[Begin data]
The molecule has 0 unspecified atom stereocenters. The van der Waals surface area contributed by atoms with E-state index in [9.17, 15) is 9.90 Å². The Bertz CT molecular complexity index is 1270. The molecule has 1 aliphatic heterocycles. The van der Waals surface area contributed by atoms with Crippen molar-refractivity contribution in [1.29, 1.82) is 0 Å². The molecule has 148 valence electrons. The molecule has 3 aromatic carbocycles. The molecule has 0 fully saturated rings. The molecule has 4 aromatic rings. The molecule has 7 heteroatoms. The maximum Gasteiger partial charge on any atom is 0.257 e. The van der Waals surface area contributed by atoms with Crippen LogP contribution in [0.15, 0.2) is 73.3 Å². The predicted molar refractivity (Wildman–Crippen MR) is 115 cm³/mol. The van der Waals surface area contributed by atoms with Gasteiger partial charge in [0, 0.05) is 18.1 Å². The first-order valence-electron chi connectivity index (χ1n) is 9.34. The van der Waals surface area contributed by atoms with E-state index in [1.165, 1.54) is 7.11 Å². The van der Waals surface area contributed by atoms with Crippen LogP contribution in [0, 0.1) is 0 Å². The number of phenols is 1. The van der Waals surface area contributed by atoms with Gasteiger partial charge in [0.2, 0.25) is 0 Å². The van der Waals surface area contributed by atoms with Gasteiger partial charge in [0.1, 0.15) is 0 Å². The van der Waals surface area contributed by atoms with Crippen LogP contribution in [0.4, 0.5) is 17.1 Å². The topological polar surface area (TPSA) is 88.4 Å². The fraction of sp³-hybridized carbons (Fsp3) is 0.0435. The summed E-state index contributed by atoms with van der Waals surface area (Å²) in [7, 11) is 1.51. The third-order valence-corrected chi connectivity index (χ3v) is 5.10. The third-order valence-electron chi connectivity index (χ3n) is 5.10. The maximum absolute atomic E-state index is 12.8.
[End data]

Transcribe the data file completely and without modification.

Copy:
The molecule has 0 unspecified atom stereocenters. The van der Waals surface area contributed by atoms with E-state index in [9.17, 15) is 9.90 Å². The Bertz CT molecular complexity index is 1270. The molecule has 1 aliphatic heterocycles. The van der Waals surface area contributed by atoms with Crippen molar-refractivity contribution in [1.29, 1.82) is 0 Å². The molecule has 148 valence electrons. The molecule has 3 aromatic carbocycles. The molecule has 0 fully saturated rings. The molecule has 4 aromatic rings. The molecule has 7 heteroatoms. The maximum Gasteiger partial charge on any atom is 0.257 e. The van der Waals surface area contributed by atoms with Crippen LogP contribution in [0.15, 0.2) is 73.3 Å². The predicted molar refractivity (Wildman–Crippen MR) is 115 cm³/mol. The van der Waals surface area contributed by atoms with Gasteiger partial charge in [0, 0.05) is 18.1 Å². The first-order valence-electron chi connectivity index (χ1n) is 9.34. The van der Waals surface area contributed by atoms with E-state index in [1.165, 1.54) is 7.11 Å². The van der Waals surface area contributed by atoms with Crippen LogP contribution in [0, 0.1) is 0 Å². The number of phenols is 1. The van der Waals surface area contributed by atoms with Gasteiger partial charge in [0.2, 0.25) is 0 Å². The van der Waals surface area contributed by atoms with Gasteiger partial charge in [0.1, 0.15) is 0 Å². The van der Waals surface area contributed by atoms with Crippen LogP contribution in [0.4, 0.5) is 17.1 Å². The topological polar surface area (TPSA) is 88.4 Å². The fraction of sp³-hybridized carbons (Fsp3) is 0.0435. The summed E-state index contributed by atoms with van der Waals surface area (Å²) in [7, 11) is 1.51. The third-order valence-corrected chi connectivity index (χ3v) is 5.10. The third-order valence-electron chi connectivity index (χ3n) is 5.10. The maximum absolute atomic E-state index is 12.8.